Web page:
Brazilian biofuel producers oppose further deforestation of the Amazon

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The Brazilian Senate considers lifting a ban on sugarcane production for ethanol fuel in the Amazon. [Alf Ribeiro]

The Brazilian Senate is considering lifting a ban on sugarcane production for ethanol fuel in the Amazon. The plan, supported by the country’s president, has sparked protests from environmentalists and the Brazilian Sugarcane Industry Association, UNICA.

The decision is due by 6 April and UNICA fears the bill – if adopted – would have a negative impact on the industry’s image.

“By changing the zoning guidelines, Bill 626/2011 could bring about a strong pressure for deforestation in the Amazon biome,” UNICA said in a statement.

“The Brazilian biofuels and sugar industry does not support deforestation. Bill 626/2011 can tarnish its reputation and jeopardize the markets already conquered and the value of Brazilian products,” it added.

Sugarcane zoning was developed specifically as a response to European threats to impose non-tariff barriers to Brazilian exports of bio-ethanol.

UNICA argued that lifting the ban would send the wrong message to its European and international customers, that Brazil is not committed to upholding established environmental safeguards, thus leading to business uncertainty.

Protest from political representatives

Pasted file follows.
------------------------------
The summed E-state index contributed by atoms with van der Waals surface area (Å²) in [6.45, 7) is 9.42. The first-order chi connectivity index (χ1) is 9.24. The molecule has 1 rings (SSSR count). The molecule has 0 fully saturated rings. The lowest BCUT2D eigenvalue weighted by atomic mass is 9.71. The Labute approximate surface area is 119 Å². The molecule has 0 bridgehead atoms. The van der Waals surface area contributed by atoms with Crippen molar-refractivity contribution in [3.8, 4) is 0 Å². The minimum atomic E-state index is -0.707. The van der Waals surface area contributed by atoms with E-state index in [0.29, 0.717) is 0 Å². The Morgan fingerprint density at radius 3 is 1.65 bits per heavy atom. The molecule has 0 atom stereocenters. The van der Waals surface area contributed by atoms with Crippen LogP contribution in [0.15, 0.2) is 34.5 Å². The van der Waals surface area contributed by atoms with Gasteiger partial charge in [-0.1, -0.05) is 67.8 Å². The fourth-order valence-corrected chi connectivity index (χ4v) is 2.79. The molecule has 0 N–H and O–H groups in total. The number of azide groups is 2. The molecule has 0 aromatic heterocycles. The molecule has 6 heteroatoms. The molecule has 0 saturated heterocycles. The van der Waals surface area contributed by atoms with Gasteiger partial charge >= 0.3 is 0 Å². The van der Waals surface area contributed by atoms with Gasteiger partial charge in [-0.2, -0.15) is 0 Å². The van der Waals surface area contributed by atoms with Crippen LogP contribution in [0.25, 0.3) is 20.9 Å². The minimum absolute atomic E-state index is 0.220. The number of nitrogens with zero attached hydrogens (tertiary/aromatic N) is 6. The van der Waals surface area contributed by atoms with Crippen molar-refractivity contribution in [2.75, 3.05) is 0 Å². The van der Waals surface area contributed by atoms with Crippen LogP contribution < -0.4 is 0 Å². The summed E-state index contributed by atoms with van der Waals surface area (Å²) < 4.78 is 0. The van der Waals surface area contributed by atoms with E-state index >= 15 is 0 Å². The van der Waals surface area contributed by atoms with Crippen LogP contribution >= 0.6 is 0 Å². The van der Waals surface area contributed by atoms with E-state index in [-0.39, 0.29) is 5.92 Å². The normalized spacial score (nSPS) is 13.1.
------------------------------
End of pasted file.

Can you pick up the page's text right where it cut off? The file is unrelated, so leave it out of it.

Five former environment ministers also criticised the debated bill.

“When we developed sugarcane zoning, we debated extensively within the government and with the industrial sector and we argued that there was more than enough land to double the production of sugarcane without invading areas dedicated to food production, the Alto Paraguay Basin, and the Amazon,” said one of them, Carlos Minc, who developed the zoning system that risks being annihilated if the bill is adopted.

“To move into these areas would tarnish Brazilian ethanol’s image. This argument was accepted. It is unbelievable that nine years later, with all the commitments that Brazil took on in Paris, the same people intend to resurrect the same bill to open the Amazon to sugarcane,” he said.

Izabella Teixeira, another former environment minister and head of the Brazilian delegation at the COP21, said the bill “shoots Brazilian biofuels policy in the foot, putting RenovaBio and Brazil’s commitments to the Paris Agreement at risk.”

“Brazilian ethanol doesn’t need this. More than just another step backwards, it’s a disgrace”.

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And from civil society  

A group of 59 NGOs published an open letter on 2 April, calling for the bill to be banished “to its only acceptable resting place: the archive”.

The environmental organisations described the bill as unnecessary and harmful to the climate.

“Sugarcane zoning, passed by decree in 2009, authorised the expansion of its cultivation to 70 million hectares. This is ten times more than the forecast expansion of agricultural area by 2020. Therefore, there is no shortage of land for sustainable sugarcane production,” the letter reads.